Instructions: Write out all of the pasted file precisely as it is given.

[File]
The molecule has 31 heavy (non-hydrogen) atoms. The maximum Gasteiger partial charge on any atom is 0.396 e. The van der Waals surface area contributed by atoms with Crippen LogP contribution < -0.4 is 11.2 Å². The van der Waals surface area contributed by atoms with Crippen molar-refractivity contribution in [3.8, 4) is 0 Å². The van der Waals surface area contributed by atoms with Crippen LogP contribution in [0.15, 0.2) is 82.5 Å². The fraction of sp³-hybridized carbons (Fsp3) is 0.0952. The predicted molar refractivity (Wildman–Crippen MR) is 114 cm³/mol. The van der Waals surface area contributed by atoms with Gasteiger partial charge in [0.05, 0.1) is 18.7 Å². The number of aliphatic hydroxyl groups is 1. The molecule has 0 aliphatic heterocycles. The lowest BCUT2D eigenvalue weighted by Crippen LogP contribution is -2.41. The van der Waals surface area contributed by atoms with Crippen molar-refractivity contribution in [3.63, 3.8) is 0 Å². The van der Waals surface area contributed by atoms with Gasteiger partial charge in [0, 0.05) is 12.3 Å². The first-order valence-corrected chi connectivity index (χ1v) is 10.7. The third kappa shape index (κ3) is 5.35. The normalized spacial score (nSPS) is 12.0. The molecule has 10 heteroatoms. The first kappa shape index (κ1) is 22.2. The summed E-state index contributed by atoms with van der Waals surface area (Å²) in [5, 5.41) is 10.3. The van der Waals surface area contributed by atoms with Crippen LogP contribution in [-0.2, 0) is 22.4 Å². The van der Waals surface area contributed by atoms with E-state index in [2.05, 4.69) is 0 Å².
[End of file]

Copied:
The molecule has 31 heavy (non-hydrogen) atoms. The maximum Gasteiger partial charge on any atom is 0.396 e. The van der Waals surface area contributed by atoms with Crippen LogP contribution < -0.4 is 11.2 Å². The van der Waals surface area contributed by atoms with Crippen molar-refractivity contribution in [3.8, 4) is 0 Å². The van der Waals surface area contributed by atoms with Crippen LogP contribution in [0.15, 0.2) is 82.5 Å². The fraction of sp³-hybridized carbons (Fsp3) is 0.0952. The predicted molar refractivity (Wildman–Crippen MR) is 114 cm³/mol. The van der Waals surface area contributed by atoms with Gasteiger partial charge in [0.05, 0.1) is 18.7 Å². The number of aliphatic hydroxyl groups is 1. The molecule has 0 aliphatic heterocycles. The lowest BCUT2D eigenvalue weighted by Crippen LogP contribution is -2.41. The van der Waals surface area contributed by atoms with Crippen molar-refractivity contribution in [3.63, 3.8) is 0 Å². The van der Waals surface area contributed by atoms with Gasteiger partial charge in [0, 0.05) is 12.3 Å². The first-order valence-corrected chi connectivity index (χ1v) is 10.7. The third kappa shape index (κ3) is 5.35. The normalized spacial score (nSPS) is 12.0. The molecule has 10 heteroatoms. The first kappa shape index (κ1) is 22.2. The summed E-state index contributed by atoms with van der Waals surface area (Å²) in [5, 5.41) is 10.3. The van der Waals surface area contributed by atoms with Crippen LogP contribution in [-0.2, 0) is 22.4 Å². The van der Waals surface area contributed by atoms with E-state index in [2.05, 4.69) is 0 Å².